30 Jul

“Exclusive Interview with a Refugee: A Personal Story of Persecution and Dramatic Escape” and more

Big thank you to Greg Stemm for writing: Exclusive Interview with a Refugee: A Personal Story of Persecution and Dramatic Escape —  AND — Under the Rainbow: U.S. group helps LGBT Ugandans travel from hatred to hope — which is in part about the work of Friends Ugandan Safe Transport Fund. It is a wonderful article and it includes a lot of background information about why the work of FUST is so needed. I have them both linked here:

Exclusive Interview with a Refugee: A Personal Story of Persecution and Dramatic Escape

by Greg Stemm – July 14, 2016 – Watermark – Orlando, FL

RefugeeInterveiwAbstr

“Jane” is 34 years old and grew up gay in her native Uganda, enveloped by an atmosphere of hatred towards homosexuality. After years of persecution, she was smuggled out of Africa and resettled in Europe where she is making a new life for herself. Watermark is unable to use her real name or the country to which she has relocated. Revealing too much information could place her and those who helped her at risk.

Working together closely with Olympia Quaker Meeting, Watermark was able to secure an exclusive interview with “Jane.” What follows is her story in her own words:

Read the whole article: http://www.watermarkonline.com/2016/07/14/exclusive-interview-refugee-personal-story-persecution-dramatic-escape/

AND:

Under the Rainbow: U.S. group helps LGBT Ugandans travel from hatred to hope

by Greg Stemm – July 14, 2016 – Watermark – Orlando, FL

[Note, the graphic with that article says, “Under the Rainbow: Florida group helps LGBT Ugandans travel from hatred to hope” which is an error because we are a Washington State group.]

This is a story that will probably mortify most Americans. Uganda is a place where people are outted and then completely shunned by their families. Their names are read aloud in shame on the radio. They are fired from their jobs and evicted from their homes. Without access to living space, food or health care, many simply perish. Those that don’t can be subject to state-supported beatings, maiming or even death. The atmosphere of terror extends to the families of LGBTQ people, who can also face persecution. The stories remind one of the days of Jews in Nazi Germany.

But there is a beacon of hope in a small Quaker congregation that set out to make a difference. These dedicated individuals cautioned Watermark about what we say and how we say it; a misstep could endanger the lives of those they help and those still in Uganda who were their lifeline out.

Read the whole article: http://www.watermarkonline.com/2016/07/14/watermark-online-uganda-rainbow-railroad/


Please support the work of Friends Ugandan Safe Transport!

We have been offered a matching grant for up to $7000 through the summer, so if you donate now with a check or through PayPal your donation will be doubled.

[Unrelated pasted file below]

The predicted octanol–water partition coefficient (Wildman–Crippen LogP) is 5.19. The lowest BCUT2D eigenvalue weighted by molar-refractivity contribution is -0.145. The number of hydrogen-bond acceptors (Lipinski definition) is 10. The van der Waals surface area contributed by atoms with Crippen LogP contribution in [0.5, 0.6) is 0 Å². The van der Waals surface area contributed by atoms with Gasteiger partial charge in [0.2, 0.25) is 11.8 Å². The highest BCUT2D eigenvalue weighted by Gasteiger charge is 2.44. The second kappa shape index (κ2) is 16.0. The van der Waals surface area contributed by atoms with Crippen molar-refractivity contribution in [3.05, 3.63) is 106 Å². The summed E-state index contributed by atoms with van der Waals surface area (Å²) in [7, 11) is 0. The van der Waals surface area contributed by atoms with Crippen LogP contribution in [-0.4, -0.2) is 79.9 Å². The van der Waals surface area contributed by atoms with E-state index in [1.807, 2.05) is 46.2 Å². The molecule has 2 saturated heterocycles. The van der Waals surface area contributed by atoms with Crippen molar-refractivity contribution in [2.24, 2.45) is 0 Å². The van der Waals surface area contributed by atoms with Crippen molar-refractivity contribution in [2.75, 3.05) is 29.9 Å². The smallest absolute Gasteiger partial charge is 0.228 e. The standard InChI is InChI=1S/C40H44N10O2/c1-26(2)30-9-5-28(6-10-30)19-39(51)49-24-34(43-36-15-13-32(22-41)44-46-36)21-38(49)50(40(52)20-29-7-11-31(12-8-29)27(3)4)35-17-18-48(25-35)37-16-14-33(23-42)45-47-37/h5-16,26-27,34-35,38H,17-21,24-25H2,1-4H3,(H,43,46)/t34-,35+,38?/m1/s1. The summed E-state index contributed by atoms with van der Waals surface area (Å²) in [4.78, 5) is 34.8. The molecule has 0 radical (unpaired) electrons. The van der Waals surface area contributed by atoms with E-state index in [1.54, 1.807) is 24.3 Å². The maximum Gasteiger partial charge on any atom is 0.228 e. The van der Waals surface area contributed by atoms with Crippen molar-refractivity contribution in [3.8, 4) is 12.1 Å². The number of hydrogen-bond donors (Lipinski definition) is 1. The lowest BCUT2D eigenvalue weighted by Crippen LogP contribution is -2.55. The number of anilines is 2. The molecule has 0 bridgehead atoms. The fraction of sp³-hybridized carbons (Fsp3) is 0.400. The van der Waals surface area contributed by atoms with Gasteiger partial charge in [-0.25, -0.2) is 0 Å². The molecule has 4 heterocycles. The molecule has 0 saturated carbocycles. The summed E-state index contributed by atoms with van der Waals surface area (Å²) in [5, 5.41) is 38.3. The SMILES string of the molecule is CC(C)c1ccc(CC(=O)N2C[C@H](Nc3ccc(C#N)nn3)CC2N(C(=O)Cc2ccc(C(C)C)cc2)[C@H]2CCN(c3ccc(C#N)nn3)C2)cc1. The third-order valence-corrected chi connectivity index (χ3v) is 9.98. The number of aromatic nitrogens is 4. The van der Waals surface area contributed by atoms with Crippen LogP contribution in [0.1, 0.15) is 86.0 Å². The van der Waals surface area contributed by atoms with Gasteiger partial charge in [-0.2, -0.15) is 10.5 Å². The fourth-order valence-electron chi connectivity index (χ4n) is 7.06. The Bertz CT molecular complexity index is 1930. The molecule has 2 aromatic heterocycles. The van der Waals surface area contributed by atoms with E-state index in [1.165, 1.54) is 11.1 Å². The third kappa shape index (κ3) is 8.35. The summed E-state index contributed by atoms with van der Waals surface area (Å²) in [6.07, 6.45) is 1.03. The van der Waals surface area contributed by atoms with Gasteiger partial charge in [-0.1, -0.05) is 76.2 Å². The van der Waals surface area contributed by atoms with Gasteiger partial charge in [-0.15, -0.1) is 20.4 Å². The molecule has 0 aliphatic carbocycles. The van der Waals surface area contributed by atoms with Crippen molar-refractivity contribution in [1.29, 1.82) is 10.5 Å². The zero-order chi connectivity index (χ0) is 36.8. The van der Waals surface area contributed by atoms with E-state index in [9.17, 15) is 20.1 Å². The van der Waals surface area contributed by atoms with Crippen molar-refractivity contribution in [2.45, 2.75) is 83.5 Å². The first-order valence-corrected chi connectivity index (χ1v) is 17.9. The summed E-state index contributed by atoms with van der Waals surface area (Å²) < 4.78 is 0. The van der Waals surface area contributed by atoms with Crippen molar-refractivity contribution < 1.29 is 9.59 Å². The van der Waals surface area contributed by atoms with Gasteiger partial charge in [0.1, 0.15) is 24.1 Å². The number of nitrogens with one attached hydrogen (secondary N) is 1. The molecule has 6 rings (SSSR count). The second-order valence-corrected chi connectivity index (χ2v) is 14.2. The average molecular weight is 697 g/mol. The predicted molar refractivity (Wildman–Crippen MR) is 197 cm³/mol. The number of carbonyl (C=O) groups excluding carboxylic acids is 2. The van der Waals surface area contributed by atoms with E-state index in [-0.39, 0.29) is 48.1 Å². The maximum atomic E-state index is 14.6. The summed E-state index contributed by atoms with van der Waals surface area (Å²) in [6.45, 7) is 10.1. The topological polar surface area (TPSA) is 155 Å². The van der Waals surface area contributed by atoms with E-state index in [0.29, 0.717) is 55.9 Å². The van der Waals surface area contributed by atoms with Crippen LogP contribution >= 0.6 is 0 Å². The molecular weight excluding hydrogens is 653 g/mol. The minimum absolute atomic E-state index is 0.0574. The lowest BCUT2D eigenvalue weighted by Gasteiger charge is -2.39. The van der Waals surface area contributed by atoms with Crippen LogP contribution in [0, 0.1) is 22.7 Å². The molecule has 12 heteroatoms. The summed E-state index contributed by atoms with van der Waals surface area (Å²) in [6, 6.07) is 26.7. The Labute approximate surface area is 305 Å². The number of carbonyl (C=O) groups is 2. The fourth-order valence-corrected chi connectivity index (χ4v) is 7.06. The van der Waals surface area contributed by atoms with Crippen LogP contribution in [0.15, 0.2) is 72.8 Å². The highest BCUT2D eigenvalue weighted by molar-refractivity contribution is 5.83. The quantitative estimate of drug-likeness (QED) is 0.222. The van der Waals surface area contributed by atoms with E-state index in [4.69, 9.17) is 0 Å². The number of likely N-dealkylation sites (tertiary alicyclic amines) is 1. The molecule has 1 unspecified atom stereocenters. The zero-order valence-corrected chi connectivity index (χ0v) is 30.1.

We sure could use the funds. Between the conductors, today there are 37 LGBT people in hiding, waiting for us to raise the funds to pay for their transport out of Uganda.

Please make a donation to Friends Ugandan Safe Transport Fund.

Thanks!

04 Apr

A ray of light from in the dark black skyline…

Note: This was sent to me from HM, a Ugandan conductor, on January 3rd and due to computer and other technical issues it was not posted then. My apologies.
— Gabi Clayton, FUST co-manager.

Chapter 2, Section 9 of the [US] Bill of Rights is clear. “Everyone is equal before the law and has the right to equal protection and benefit of the law.” This is an echo of the 14th Amendment to the U.S. Constitution ratified in 1868. But the South African constitution goes a step farther. “Everyone is equal before the law” is defined in subsection 3as follows…

“The state may not unfairly discriminate directly or indirectly against anyone on one or more grounds, including race, gender, sex, pregnancy, marital status, ethnic or social origin, color, sexual orientation, age, disability, religion, conscience, belief, culture, language and birth”

It took a man in the late Nelson Mandela to raise up clear and proud to be counted to build a constitution which doesn’t only look at gays as LGBT but as humans like any other who are supposed to be protected by law.

This is 2016, happy new year everybody but when I ask myself what are we celebrating as LGBT? Yes there are achievements I can see, I can see some steps, I can see a ray of light in the dark black skyline. Will it take another Mandela to have an Africa which looks at the gays as fellow humans? NO!! It takes you and me. 2015 had many challenges but for the strong and courageous like FUSTF formerly FNUR they never say never, they are the ray of light. They have given us so much hope and too thousands they know their work is priceless. Despite the criticism and setbacks yet with limited resources, they have accomplished what a million strong men just dream of. Thanks FUSTF.

I can proudly say that over 1000 individuals who identify as LGBT have been helped to get to another destination where they feel safe and wants to start a new life. Uganda might not be directly involved in state sponsored homophobia but still its not safe for the “uncelebrated” openly gay people. Thousands still continue to suffer in the darkness and silence. Small charities may not be having the financial base do this alone but FUSTF has not given up on them as it keeps on doing whatever it takes to help those in need to cross to safety. We shall be forever grateful.